College football program staff sizes have ballooned in recent years, especially at the off-field support level, but a new proposal could put a cap on them.

Legislation introduced into the 2017-18 cycle by the Division I Council, if passed, would require schools to designate 30 individuals who will participate in on-campus football recruiting activities in FBS, according to If passed, the proposal would become effective Aug. 1, 2018.

Those people would be able to initiate written and electronic correspondence with prospective student-athletes, their parents or legal guardians.

Current staffs have a head coach and nine assistants, but that will increase on Jan. 9 to 10 assistants. It also would include all graduate assistant coaches. FBS schools are allowed a maximum of four graduate assistants in football. There is no limit on off-the-field assistants such as quality control staff members.

Each school would be required to declare those designations before its first preseason practice.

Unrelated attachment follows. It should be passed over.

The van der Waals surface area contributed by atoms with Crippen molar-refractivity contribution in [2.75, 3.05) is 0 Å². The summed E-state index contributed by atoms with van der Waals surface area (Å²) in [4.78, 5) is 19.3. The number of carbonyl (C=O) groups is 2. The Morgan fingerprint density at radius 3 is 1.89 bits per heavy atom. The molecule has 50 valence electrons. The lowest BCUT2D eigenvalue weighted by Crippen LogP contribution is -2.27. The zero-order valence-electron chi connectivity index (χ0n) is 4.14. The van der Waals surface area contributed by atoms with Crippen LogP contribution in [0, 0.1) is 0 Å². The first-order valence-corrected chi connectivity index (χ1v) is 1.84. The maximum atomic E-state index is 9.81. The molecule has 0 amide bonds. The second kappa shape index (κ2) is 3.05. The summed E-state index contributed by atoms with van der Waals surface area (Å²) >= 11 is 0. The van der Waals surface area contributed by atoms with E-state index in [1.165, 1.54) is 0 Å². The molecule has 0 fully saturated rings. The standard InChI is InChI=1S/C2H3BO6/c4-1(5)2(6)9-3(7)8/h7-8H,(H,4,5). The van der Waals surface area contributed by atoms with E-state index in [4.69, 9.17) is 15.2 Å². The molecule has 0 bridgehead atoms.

Schools could make changes to the designations only because of attrition, and any change would require the approval of the director of athletics.

Under the proposal, all designees would be required to pass the NCAA recruiting exam every year before engaging in any recruiting activities.

“We feel we have reinforced the rules that are already on the books,” said Bob Bowlsby, chair of the Football Oversight Committee and commissioner of the Big 12 Conference. “The head coach, the soon to be 10 assistants and the four graduate assistants are the people who are supposed to be coaching student-athletes, preparing them for the game and doing the recruiting.”

Bowlsby and Alabama coach Nick Saban have been on opposite sides of this issue for months. It racheted up in the spring when Saban reacted to Bowlsby, who said the NCAA Football Oversight Committee he chairs will take a “deep dive” on personnel in the next year with the potential goal of regulating the number of people an individual program employs, reported. Bowlsby mentioned that one unspecified school employed a football staff of 97 people that included analysts, coaches and other administrators. The assumption was that Bowlsby was talking about Alabama, reported.

“All these people who complain about staff sizes — we pay interns, really, really little money, a very small amount of money,” Saban said. “You would be shocked at how cheap the labor really is — almost like criminal. And why we have administrators complaining about how many cheap-labor people you have, trying to promote the profession, trying to do something to develop our game and the coaches in our game because how else do you develop guys?”